Tag Archives: News

Typhoon 1419 Vongfang

Tyhpoon Vongfang has been blowing its way through Okinawa this weekend. While the media has been hyping it as the strongest storm this year, the majority of the fury was spent over open seas. While there have been strong winds since early Friday morning, and Okinawa is still in the *red* zone, the danger has mostly passed since the typhoon has weakened to category 1. As for Kumejima, were all safe if still in lock-down. Unfortunately, the timing has led

The End of JET- Five Years in Japan

First off, thank you for reading and being a part of More Things Japanese. I started this blog back in 2010 to put some of my experiences into writing. It’s move around a bit and I’ve changed my posting schedule a few times to keep up with shifting work related activities, so I appreciate you sticking with me.  It’s been a lot of work, but a lot of fun sharing my experiences. For the past 5 years I’ve been living

Okinawa OTEC Power Initialization Ceremony

Update: You can now find out more information on OTEC on Kume Island at the official site OTECOkinawa.com June 16th marked the beginning of power generation at Kume Island‘s Ocean Thermal Energy Conversion Power Plant with a ceremony and visiting dignitaries from around Japan and the world.  The newly completed OTEC power plant will be able to generate up to 50 kilowatts of electricity from a thermal expansion turbine.  The turbine is propelled by temperature variations provided by warm surface

Preparing for an Emperor

A few weeks ago, a delegation came from Hawai’i County to view the Deep-sea Water Research institute on Kume Island.  You can read about the visit and the proposed Ocean Thermal Energy Conversion plant in my post on International Cooperation in Green Energy, and on the uses of Deep-sea Water.  The proposal is now gaining wider support and interest.  In just two days, the Emperor of Japan, Akihito, will arrive on Kumejima to view the Institute as part of a larger four-day trip to

International Cooperation in Green Energy and Beyond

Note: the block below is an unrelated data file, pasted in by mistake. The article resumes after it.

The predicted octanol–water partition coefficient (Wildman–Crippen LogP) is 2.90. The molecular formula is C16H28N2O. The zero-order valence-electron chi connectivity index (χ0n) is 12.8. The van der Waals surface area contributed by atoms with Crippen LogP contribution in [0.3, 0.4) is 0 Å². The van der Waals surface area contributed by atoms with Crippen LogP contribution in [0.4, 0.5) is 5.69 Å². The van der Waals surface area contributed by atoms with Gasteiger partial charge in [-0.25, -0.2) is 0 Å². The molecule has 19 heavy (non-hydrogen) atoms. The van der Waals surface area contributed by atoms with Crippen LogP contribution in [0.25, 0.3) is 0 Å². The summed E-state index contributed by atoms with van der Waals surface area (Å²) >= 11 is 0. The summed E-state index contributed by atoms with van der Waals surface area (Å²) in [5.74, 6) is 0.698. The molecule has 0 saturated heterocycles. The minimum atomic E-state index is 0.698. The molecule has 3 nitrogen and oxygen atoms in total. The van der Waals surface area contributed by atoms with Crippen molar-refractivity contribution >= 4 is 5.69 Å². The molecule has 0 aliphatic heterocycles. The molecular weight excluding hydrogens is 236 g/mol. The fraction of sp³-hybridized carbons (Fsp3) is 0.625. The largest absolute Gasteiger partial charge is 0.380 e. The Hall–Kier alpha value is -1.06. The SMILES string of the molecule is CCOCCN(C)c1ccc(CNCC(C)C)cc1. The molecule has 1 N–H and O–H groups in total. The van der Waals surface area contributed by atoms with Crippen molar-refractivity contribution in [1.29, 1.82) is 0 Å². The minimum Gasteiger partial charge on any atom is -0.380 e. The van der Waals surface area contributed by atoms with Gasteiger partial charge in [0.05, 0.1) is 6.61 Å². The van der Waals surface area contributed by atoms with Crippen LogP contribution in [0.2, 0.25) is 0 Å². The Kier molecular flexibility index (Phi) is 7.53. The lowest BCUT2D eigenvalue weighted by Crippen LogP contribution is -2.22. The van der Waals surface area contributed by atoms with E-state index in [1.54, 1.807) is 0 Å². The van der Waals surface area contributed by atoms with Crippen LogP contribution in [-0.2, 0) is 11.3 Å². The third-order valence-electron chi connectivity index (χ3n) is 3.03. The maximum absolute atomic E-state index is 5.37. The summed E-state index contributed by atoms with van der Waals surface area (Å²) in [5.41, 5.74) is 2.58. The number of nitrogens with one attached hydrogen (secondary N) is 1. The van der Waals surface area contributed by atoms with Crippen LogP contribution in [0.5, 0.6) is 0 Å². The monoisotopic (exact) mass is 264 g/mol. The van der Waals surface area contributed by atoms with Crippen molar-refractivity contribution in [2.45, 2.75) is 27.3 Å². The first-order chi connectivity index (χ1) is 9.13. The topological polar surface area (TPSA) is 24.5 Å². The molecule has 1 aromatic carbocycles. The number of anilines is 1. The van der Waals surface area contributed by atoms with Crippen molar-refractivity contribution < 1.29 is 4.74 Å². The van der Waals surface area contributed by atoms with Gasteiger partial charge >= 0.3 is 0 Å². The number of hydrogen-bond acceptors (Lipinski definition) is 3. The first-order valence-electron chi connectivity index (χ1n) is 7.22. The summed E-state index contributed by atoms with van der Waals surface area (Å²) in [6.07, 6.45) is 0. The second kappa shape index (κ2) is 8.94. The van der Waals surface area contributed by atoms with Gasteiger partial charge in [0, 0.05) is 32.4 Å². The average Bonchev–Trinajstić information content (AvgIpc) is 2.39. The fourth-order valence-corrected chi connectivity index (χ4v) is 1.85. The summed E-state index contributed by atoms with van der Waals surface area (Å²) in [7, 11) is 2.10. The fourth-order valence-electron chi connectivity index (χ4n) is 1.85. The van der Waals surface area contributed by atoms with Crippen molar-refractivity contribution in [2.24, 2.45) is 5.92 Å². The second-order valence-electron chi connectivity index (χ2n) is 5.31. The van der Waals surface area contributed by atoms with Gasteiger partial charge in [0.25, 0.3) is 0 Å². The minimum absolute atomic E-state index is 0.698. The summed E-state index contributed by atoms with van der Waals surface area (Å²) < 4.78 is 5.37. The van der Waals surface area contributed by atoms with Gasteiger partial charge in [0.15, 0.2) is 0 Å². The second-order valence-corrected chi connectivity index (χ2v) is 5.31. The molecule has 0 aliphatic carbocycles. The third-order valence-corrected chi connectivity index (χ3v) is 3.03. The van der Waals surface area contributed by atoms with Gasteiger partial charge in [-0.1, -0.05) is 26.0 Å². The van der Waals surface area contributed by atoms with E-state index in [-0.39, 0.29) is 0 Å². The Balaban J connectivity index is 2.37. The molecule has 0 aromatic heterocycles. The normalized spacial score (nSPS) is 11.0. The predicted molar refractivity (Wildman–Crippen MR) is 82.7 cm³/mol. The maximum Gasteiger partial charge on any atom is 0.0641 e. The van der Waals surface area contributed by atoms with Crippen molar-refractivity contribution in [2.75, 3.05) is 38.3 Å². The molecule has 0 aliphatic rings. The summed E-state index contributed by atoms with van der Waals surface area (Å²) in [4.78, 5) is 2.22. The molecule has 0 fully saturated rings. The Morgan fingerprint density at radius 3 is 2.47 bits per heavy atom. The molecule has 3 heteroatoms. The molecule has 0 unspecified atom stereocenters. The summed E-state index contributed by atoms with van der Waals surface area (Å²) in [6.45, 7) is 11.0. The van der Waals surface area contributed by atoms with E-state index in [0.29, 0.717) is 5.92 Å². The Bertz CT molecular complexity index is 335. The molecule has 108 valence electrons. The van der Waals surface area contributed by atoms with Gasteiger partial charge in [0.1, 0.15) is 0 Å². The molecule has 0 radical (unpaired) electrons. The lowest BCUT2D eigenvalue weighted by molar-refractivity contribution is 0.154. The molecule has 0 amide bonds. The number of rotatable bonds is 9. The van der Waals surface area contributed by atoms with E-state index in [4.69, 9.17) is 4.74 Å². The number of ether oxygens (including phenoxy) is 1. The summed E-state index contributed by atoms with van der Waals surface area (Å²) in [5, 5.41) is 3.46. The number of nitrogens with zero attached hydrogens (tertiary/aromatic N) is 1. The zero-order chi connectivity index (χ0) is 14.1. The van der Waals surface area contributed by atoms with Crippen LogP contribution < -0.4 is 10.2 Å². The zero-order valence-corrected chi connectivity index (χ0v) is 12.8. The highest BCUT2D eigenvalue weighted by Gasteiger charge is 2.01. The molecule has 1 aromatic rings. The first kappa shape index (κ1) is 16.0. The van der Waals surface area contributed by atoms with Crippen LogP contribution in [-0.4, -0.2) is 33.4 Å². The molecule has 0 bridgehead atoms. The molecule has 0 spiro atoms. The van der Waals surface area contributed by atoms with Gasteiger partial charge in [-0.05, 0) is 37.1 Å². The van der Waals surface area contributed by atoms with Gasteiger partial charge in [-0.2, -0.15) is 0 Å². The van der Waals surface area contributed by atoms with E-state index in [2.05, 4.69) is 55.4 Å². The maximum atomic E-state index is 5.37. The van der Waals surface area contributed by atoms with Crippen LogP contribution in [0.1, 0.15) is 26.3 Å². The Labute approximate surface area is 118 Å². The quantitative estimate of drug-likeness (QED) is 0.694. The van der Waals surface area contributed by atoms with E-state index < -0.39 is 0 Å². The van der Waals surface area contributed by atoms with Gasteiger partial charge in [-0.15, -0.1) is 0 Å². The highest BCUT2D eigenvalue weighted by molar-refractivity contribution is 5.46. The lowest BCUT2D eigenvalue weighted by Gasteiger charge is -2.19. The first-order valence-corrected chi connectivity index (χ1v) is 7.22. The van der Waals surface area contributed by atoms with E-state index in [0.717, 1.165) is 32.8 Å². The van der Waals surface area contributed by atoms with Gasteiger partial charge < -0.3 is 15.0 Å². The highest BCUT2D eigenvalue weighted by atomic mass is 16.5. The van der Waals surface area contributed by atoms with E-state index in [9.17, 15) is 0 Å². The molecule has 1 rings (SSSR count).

Last week I wrote about an interesting ceremony where Sake was used as a metaphor for the growing relationship among diverse parties.  That ceremony was part of a larger event recognizing the sister city partnership between Kumejima Town and Hawai’i Country and a series of workshops to investigate the future of Ocean Thermal Energy Conversion (OTEC) at both localities.  It might seem like a simple enough thing, but there are a lot of things going on within this partnership, and just

Ancient Tales of Yomitan Village

Theater is just as much a part of Japanese culture as Broadway is a part of America.  It certainly is no longer the main form of entertainment, but it is an important one.  There are two major types of Japanese theater.  Nou is masked performance, while kabuki was geared more for the masses with song dance and drama. I was fortunate to get an invitation to view a version of kabuki currently playing around Okinawa.  The play is titled 読谷山花織の宴 (untanza

Japan’s Emperor

This post is based on a WSJ article and NHK news reports. The Emperor of Japan has had several health issues, including a recent hospital stay for pneumonia.  This past weekend, he was hospitalized again for an in-depth check of his heart.  He will soon return for bypass surgery. Over the past year, Emperor Akihito has been far more visible on the news and in the media.  After the March 11th earthquake, he made a rare address, then later appeared with his

The Japan Pulse Summer 2011

  Here’s the second in series intended to be a snapshot of Japan as it is right now.  There is no way I can be as all inclusive as I would like, but hopefully this will paint a general picture about where Japan is now.   Physically Japan just passed the six month mark since the 3/11 Earthquake, Tsunami, and Nuclear Accident.  Japan is struggling to recover, but has been hampered by heavy rains and several deadly typhoons.  Concerns over

Public Employees in Japan

One of the most unique systems I have ever heard of for public workers takes place in Japan.  With the recent turmoil in America between States and Public Employee Unions brought the difference to mind.  In America, teachers often are hired at specific schools, and can stay at the same school for 10 years or more.  Some might migrate through districts, but generally they teach the same subject for an extended stay.  They have (in the past) had the right